Major crypto exchanges in the US have come together in order to decide whether an ICO is a security or not. And the most interesting fact is that this was not done in response to a court ruling or due to some directive by the SEC forcing them to do so. This is exactly what makes the move an interesting one, a voluntary action. The move, for the most part, is positive. It gives investors and buyers of tokens more information in a condensed manner to make a proper decision. But it leaves many questions unanswered.
The founding members of the council include Coinbase, Kraken, Circle, Bittrex, and Grayscale. The council evaluation of coins is a point-based system with the score reflecting the confidence they have that given crypto is a security or not. The analytical framework is based on relevant laws and statements from the SEC staff relating to digital assets, including the SEC’s “Framework for Investment Contract of Digital Assets”. This is what those scores mean: A score of 1 means the Council’s analysis found that an asset has few or no characteristics consistent with treatment as security. A score of 5 means the Council’s analysis found that an asset has many characteristics strongly consistent with treatment as security. And finally, scores in between reflect the relative strength and presence of characteristics relevant to the Council’s framework. The main motivation of the rating is to make the process of analyzing a token easier because such an analysis is difficult and expensive to operationalize consistently, may involve judgment calls, and can lead to disagreement even among legal experts.
These exchanges have no experience in such matters and more than that even the SEC is not sure how to deal with ICOs. Even though the SEC has recently released the ‘Framework for “Investment Contract” Analysis of Digital Assets’, it is vague and opens room for broad interpretation. Another concern is the conflict of interest as it leaves room for the crypto exchanges to decide whether an ICO is a security or not. Without proper oversight, such a power can be misused in a number of ways. Another issue is the validity of these rating as in the FAQ section of CRC it is written, “The framework is the Council’s attempt to provide a consistent analysis which the members find useful but it is not legal advice and does not reflect the opinion of any member or outside counsel of whether any given asset is a security”.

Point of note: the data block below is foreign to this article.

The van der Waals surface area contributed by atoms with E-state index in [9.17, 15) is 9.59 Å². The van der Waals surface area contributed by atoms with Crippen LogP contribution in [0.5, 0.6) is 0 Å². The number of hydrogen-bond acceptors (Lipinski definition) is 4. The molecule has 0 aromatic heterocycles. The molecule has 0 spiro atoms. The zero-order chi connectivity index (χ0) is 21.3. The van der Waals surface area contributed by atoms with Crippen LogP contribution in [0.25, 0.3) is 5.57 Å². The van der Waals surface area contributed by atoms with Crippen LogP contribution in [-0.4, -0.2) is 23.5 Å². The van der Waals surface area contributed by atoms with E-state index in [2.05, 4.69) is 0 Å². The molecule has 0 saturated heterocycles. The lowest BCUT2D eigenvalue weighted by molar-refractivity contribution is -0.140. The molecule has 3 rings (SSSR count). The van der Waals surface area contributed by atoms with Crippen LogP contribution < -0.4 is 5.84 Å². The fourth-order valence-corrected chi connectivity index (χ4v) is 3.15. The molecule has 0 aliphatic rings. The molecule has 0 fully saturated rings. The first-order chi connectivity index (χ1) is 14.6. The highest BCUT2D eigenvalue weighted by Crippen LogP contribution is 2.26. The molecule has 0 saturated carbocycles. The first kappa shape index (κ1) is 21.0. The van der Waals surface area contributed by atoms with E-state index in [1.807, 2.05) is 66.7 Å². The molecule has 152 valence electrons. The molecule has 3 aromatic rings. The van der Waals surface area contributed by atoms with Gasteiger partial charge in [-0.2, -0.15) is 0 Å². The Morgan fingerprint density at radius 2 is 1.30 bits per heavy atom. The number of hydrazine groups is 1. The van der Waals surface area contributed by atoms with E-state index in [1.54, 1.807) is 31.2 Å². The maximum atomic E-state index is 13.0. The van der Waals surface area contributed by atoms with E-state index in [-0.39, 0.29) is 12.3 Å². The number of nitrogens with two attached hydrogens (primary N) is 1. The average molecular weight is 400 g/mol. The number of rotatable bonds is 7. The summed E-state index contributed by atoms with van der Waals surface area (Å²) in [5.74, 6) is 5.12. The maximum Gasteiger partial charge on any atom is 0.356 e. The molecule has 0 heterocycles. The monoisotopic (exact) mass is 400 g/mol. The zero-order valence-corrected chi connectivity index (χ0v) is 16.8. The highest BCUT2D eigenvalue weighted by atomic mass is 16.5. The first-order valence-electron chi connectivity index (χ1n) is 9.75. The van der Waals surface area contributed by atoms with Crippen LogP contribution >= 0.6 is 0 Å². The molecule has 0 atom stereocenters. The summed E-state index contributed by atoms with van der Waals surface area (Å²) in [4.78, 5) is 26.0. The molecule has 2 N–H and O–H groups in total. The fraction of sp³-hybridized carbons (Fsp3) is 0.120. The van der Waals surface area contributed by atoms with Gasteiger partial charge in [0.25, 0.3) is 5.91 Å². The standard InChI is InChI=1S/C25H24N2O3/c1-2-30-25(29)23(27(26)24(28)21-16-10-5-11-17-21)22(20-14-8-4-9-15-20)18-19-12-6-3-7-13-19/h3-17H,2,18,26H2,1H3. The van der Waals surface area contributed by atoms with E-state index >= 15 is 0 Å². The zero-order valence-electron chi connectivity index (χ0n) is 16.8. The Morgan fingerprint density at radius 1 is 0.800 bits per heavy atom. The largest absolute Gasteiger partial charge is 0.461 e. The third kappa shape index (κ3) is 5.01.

The whole thing seems like a huge waste of time given that the ratings don’t mean much, even from the standpoint of the council. But it is a clever way of making sure that the exchanges are not caught in the middle of crossfire between SEC and any one of these coins, and even though the council has made it clear that their rating is ”not legal advice and does not reflect the opinion of any member”, it doesn’t prevent those members from acting on those ratings. There have been a lot of talks about self-regulation for a long time in the crypto world, and this seems like the best example where stakeholders come together to bring a structure. Unfortunately what this means for crypto enthusiasts is that it will not be the anarchist world they dreamt of. As they say “order from chaos” seems to be a fit for this situation.
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